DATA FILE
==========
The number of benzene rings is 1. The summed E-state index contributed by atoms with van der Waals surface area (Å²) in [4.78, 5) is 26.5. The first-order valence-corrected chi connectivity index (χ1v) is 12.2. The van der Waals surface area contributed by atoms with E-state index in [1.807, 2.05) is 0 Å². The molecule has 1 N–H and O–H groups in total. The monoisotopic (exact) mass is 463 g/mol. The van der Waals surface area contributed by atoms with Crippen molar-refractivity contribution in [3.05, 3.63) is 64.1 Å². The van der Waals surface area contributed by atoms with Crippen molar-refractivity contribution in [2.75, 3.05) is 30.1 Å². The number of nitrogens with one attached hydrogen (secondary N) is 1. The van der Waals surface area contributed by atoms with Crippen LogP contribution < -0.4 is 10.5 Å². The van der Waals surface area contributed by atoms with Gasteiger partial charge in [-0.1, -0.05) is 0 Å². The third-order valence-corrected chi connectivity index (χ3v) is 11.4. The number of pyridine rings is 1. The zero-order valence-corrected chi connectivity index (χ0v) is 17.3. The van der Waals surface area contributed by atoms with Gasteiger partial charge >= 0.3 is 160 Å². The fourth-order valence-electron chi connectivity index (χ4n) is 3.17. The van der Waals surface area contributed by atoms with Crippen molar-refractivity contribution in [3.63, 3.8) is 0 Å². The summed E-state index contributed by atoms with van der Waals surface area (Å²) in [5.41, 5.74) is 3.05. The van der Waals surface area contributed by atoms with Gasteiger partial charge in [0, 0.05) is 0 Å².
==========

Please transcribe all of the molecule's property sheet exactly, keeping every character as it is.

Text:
The number of benzene rings is 1. The summed E-state index contributed by atoms with van der Waals surface area (Å²) in [4.78, 5) is 26.5. The first-order valence-corrected chi connectivity index (χ1v) is 12.2. The van der Waals surface area contributed by atoms with E-state index in [1.807, 2.05) is 0 Å². The molecule has 1 N–H and O–H groups in total. The monoisotopic (exact) mass is 463 g/mol. The van der Waals surface area contributed by atoms with Crippen molar-refractivity contribution in [3.05, 3.63) is 64.1 Å². The van der Waals surface area contributed by atoms with Crippen molar-refractivity contribution in [2.75, 3.05) is 30.1 Å². The number of nitrogens with one attached hydrogen (secondary N) is 1. The van der Waals surface area contributed by atoms with Crippen LogP contribution < -0.4 is 10.5 Å². The van der Waals surface area contributed by atoms with Gasteiger partial charge in [-0.1, -0.05) is 0 Å². The third-order valence-corrected chi connectivity index (χ3v) is 11.4. The number of pyridine rings is 1. The zero-order valence-corrected chi connectivity index (χ0v) is 17.3. The van der Waals surface area contributed by atoms with Gasteiger partial charge >= 0.3 is 160 Å². The fourth-order valence-electron chi connectivity index (χ4n) is 3.17. The van der Waals surface area contributed by atoms with Crippen molar-refractivity contribution in [3.63, 3.8) is 0 Å². The summed E-state index contributed by atoms with van der Waals surface area (Å²) in [5.41, 5.74) is 3.05. The van der Waals surface area contributed by atoms with Gasteiger partial charge in [0, 0.05) is 0 Å².